The mental image of the burly shearer grabbing his better half in his sleep, and then proceeding to shear her, always brings a smile to my dial. I especially like the line where the terrified woman ‘dares not kick or wriggle, she’d seen him shear before’.
Old Bill the shearer had been ‘phoned
To hop the train next day;
Had a pen at Munglndi,
An early start for May.
He rolled his swag and packed his bag,
Then scurried off to bed.
But sleep he could not steal a wink,
To sooth his aching head.
He heard the missus snoring hard,
He heard the ticking clock;
Heard a midnight train blow in,
Then heard a crowing cock.
At last Bill In a stupor lay,
A dreaming now was he:
All drawn for pens and loaded up –
He shore in number three.
He grabbed the missus in his sleep,
Then shore her like a ewe.
The first performance soon was done,
Then up the neck he flew.
As he turned to longblow her
Like a demon now he shore;
With his mighty knee upon her,
And his grip upon her jaw.
As he picked her up and dumped her,
Down the whipping side he tore,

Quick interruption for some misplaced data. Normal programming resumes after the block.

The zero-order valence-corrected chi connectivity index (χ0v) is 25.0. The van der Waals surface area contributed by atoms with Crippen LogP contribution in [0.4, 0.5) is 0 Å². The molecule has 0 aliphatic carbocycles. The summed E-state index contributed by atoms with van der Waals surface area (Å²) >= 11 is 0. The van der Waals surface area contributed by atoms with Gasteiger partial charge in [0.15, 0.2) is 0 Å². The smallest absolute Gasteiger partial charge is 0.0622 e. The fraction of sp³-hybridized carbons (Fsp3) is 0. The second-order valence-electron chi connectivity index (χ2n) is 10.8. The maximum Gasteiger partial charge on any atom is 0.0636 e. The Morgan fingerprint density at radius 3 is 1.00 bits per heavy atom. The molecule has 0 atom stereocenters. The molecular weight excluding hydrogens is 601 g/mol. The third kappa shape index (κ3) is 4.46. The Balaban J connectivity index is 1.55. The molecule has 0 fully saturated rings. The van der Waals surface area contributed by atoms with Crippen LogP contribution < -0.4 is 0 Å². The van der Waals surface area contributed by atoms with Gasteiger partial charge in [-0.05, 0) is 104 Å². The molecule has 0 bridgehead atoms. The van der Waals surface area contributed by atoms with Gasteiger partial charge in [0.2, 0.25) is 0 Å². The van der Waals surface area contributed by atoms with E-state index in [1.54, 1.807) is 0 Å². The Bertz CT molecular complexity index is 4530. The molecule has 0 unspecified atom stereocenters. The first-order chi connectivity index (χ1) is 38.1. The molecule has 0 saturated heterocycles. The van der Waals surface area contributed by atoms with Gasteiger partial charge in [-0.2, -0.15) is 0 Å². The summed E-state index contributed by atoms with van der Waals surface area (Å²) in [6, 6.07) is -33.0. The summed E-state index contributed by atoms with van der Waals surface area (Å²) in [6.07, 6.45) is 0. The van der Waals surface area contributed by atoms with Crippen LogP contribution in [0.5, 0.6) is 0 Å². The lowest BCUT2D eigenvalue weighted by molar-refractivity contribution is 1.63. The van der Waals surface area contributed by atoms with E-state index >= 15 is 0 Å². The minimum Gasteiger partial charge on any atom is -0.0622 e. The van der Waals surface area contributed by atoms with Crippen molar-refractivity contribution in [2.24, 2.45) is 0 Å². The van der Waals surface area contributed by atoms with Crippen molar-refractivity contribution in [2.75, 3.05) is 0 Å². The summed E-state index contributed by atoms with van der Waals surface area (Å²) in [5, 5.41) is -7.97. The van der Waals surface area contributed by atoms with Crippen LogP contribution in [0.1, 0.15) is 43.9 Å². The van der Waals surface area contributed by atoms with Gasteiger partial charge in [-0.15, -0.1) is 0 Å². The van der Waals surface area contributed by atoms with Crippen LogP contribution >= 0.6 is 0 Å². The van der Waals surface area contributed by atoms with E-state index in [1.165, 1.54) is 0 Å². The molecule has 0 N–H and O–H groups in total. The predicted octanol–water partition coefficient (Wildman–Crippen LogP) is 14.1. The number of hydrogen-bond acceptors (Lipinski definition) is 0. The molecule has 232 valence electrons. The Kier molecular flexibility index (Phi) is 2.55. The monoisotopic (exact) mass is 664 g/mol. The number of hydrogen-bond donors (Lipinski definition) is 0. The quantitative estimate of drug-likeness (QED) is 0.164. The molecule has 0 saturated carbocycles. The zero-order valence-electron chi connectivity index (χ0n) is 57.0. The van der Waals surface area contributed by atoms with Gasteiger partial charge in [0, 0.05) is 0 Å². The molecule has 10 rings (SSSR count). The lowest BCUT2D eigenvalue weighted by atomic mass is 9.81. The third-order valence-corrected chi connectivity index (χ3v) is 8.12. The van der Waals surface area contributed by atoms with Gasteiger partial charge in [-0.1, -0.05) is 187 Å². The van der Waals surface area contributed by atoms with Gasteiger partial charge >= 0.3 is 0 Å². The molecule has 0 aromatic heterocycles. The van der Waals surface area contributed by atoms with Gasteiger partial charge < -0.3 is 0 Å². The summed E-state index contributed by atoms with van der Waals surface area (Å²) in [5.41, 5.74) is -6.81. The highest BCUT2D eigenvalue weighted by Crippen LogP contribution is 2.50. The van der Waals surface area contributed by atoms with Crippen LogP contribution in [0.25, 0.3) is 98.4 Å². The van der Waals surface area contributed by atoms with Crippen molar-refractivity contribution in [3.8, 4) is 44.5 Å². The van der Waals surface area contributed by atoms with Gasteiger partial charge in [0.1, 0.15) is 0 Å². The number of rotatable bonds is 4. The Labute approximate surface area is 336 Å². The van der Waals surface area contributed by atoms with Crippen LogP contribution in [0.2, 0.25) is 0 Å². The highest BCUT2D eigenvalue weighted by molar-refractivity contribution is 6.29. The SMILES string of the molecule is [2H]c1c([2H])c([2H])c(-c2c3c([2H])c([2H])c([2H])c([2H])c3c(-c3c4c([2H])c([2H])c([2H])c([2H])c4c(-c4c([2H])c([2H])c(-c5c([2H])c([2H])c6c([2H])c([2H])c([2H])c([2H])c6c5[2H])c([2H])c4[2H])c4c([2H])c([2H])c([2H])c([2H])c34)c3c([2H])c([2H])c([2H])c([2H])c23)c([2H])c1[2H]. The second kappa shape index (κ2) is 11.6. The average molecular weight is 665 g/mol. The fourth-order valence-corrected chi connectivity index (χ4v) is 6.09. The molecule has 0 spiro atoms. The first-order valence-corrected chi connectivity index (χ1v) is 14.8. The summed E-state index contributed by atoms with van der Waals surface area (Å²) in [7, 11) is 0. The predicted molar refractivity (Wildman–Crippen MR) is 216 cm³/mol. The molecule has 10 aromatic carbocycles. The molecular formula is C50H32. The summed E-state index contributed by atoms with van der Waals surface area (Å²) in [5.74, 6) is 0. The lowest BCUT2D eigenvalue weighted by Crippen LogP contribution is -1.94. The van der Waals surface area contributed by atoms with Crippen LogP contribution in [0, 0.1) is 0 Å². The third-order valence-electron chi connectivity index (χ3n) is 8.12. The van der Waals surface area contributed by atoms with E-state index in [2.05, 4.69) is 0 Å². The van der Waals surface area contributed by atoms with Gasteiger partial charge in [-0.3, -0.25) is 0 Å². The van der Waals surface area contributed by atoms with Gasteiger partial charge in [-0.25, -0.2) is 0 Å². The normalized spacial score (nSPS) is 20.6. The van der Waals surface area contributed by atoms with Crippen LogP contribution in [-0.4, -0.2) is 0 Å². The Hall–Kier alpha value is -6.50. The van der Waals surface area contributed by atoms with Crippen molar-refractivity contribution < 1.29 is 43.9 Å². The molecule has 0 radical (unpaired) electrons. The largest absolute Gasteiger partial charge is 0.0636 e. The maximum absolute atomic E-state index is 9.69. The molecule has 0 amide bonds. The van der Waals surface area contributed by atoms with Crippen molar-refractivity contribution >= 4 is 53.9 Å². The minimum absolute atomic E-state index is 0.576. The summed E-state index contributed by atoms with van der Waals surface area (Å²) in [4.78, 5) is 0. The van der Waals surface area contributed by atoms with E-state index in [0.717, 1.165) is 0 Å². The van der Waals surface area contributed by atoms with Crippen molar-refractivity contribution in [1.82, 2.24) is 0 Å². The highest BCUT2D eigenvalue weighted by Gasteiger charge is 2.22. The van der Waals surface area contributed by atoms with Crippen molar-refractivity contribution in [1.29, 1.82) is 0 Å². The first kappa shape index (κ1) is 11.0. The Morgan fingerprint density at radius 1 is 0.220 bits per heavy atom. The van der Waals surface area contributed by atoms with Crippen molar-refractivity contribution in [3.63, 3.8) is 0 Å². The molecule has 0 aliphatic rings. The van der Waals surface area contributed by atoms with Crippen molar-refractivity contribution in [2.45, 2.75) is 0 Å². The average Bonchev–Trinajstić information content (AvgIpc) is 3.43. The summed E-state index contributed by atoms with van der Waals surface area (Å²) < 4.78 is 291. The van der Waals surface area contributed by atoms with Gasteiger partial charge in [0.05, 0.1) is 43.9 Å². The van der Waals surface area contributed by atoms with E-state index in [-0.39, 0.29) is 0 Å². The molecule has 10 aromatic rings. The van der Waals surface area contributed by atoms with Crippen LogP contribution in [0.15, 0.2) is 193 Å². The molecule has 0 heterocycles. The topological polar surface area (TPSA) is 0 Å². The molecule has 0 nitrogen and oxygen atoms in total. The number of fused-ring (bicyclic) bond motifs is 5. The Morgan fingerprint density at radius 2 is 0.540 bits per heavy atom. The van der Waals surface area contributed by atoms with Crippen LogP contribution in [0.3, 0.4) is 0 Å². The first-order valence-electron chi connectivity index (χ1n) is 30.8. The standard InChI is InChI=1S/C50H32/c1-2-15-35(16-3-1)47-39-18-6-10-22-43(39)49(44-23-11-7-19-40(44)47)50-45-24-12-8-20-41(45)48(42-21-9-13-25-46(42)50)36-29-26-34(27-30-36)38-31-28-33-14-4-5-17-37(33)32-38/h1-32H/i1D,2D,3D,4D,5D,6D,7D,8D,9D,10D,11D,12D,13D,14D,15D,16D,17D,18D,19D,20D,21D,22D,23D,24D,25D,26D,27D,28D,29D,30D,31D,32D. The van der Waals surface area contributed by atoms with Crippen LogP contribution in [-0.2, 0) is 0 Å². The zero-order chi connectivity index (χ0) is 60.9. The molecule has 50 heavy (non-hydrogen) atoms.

She dare not kick or wriggle,
She had seen him shear before.
He was holding Jack the Ringer,
He was leading Mick the Brute
As he called tor tar and dumped her.
Like a hogget down the chute.
As he reached to pull the Lister,
Now excited, out of gear.
The electric light was shining
And all was bright and clear.
He gazed now out the window,
Half awakened from his sleep,
And out there on the footpath
Lay the missus in a heap.
Gawd blimey! I’ve had nightmares,
After boozing up a treat.
And walked without no trousers
To the pub across the street,
But this one here takes llckin’
And It’s one I’ll have to keep.
I dare not tell the cobbers
I shore the missus In my sleep.